The Eritrean people did not see this coming, at least not soon enough.

“Create crisis, threaten the people, divide them, and if that does not help detain all of them” is what all dictators do to prolong their stay in power and that was true for Isaias, too. Lies about foreign powers threatening the sovereignty of Eritrea; lies about Eritrean individuals, groups, and the free press plotting against the state of Eritrea and disobedient officials were painted with lies.

What would be more suitable in 1998 than to go to war against the former colonial Ethiopia, which was a “great friend” between 1991 and 1998? State of emergency was proclaimed, indefinite military service was instituted, parliament and a free press were closed, the drafted constitution was put on hold, dozens of long-serving freedom fighters possibly threatening Isaias’ power were arrested. Suddenly, Eritrea became a lawless country ruled by a tyrant—as John Locke says, “”Wherever law ends, tyranny begins”.

I will not analyze the background to the conflict since it is very blurred by different tales and there are historians who could do it better. Nevertheless, Eritrea did not afford to go to war; if it had a reasonable government that thought twice and looked for options before jeopardizing Eritrean lives.

Who fired the first killing shot that ignited the war, is not relevant. Why did two countries that a few years ago had a good political relation, open borders, and free trade declare war on each other overnight?

As in Eritrea, Ethiopia was led by a copious dictator, Meles Zenawi, who was a good friend of Isaias during the liberation struggle. Was it simply about power within and beyond each other’s borders? Did Badme really matter?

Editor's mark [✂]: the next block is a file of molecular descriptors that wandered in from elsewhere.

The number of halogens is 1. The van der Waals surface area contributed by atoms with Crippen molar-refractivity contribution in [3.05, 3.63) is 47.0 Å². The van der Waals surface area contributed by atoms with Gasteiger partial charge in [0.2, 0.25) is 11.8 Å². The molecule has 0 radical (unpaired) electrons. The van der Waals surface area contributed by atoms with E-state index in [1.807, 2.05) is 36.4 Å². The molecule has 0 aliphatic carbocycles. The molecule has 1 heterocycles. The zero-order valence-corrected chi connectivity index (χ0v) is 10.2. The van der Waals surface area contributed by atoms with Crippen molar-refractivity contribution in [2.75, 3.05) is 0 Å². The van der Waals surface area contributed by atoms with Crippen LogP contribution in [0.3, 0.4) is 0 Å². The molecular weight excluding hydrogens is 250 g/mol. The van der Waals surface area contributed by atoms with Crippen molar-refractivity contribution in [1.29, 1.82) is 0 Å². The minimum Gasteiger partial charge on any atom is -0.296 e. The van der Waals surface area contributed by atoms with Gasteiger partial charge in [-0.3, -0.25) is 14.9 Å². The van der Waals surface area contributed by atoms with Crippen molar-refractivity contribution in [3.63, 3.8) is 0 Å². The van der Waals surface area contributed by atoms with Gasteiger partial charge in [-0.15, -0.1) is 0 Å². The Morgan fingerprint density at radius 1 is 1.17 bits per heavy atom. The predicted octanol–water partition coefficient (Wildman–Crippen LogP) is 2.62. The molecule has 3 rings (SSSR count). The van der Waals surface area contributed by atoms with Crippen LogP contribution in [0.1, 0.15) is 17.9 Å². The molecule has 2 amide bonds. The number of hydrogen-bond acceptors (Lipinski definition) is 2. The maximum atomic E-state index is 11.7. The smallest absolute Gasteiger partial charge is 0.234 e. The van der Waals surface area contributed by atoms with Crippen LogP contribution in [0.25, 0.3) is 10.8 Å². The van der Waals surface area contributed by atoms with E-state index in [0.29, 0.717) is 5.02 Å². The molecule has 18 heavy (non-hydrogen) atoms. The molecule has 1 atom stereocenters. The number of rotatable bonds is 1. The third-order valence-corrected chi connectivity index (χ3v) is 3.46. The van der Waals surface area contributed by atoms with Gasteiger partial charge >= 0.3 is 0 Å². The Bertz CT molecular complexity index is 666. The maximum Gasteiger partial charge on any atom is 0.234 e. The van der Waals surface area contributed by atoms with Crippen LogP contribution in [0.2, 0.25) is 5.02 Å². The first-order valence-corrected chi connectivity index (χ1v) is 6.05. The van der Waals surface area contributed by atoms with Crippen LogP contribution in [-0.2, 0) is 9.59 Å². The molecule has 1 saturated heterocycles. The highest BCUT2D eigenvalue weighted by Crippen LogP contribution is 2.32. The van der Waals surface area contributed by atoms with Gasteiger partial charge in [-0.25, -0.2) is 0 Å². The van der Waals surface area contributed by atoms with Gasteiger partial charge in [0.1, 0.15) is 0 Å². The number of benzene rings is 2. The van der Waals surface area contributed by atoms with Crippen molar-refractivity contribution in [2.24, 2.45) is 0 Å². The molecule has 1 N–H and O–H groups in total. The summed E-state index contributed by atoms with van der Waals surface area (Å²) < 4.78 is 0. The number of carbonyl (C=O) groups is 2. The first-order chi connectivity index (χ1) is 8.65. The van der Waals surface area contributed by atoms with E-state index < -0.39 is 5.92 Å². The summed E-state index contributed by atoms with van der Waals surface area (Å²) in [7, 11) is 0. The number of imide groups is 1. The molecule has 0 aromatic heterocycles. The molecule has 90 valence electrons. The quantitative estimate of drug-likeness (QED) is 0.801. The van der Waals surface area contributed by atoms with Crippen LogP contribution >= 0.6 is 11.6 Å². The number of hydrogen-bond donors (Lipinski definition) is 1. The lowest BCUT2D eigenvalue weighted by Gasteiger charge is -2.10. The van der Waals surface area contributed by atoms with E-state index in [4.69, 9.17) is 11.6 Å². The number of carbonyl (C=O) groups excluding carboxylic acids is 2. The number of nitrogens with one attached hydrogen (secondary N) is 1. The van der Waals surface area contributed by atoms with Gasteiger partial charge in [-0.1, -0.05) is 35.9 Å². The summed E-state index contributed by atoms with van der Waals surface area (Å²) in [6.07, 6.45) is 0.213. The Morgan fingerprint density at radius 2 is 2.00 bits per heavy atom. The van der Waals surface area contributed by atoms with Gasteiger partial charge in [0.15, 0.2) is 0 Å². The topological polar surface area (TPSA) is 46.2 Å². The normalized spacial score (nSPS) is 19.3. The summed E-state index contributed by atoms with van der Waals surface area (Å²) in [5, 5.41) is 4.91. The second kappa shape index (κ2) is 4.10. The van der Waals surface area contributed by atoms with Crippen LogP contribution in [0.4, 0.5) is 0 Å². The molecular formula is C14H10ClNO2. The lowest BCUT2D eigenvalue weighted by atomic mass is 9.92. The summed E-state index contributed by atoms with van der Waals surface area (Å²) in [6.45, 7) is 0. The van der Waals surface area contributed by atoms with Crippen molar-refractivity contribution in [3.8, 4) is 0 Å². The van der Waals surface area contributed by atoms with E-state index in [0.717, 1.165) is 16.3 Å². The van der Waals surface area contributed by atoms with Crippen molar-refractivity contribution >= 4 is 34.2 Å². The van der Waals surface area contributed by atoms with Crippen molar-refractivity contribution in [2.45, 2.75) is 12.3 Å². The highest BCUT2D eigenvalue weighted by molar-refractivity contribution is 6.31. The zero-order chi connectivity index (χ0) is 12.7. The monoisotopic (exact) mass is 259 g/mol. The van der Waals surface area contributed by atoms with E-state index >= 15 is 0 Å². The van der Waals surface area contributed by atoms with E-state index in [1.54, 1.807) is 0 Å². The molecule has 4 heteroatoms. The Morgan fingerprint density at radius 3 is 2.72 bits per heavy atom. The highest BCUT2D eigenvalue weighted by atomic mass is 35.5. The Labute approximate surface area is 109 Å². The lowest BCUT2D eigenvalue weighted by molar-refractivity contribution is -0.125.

The war lasted between 1998 and 2000 and cost the lives of 100,000 people from both countries. The number of displaced people in Eritrea, and Eritreans who have been expelled from Ethiopia, was at least double that number.

Young people, the hope of the Eritrean future fled the country. Thousands died and still are dying in African deserts, detention centers, or drawn in the Mediterranean Sea while fleeing to save their lives. The world community screams and condemns the regime for its unwillingness to respect human rights and care for its own people. What the world community has not understood is, that it is exactly what Isaias and the regime want: Empty the country of its youth who could eventually become a threat to its dictatorial rule. Isaias has done his homework, “avoid the wind of the Arab Spring from blowing towards Eritrea”, a movement in which the youth will have a decisive role.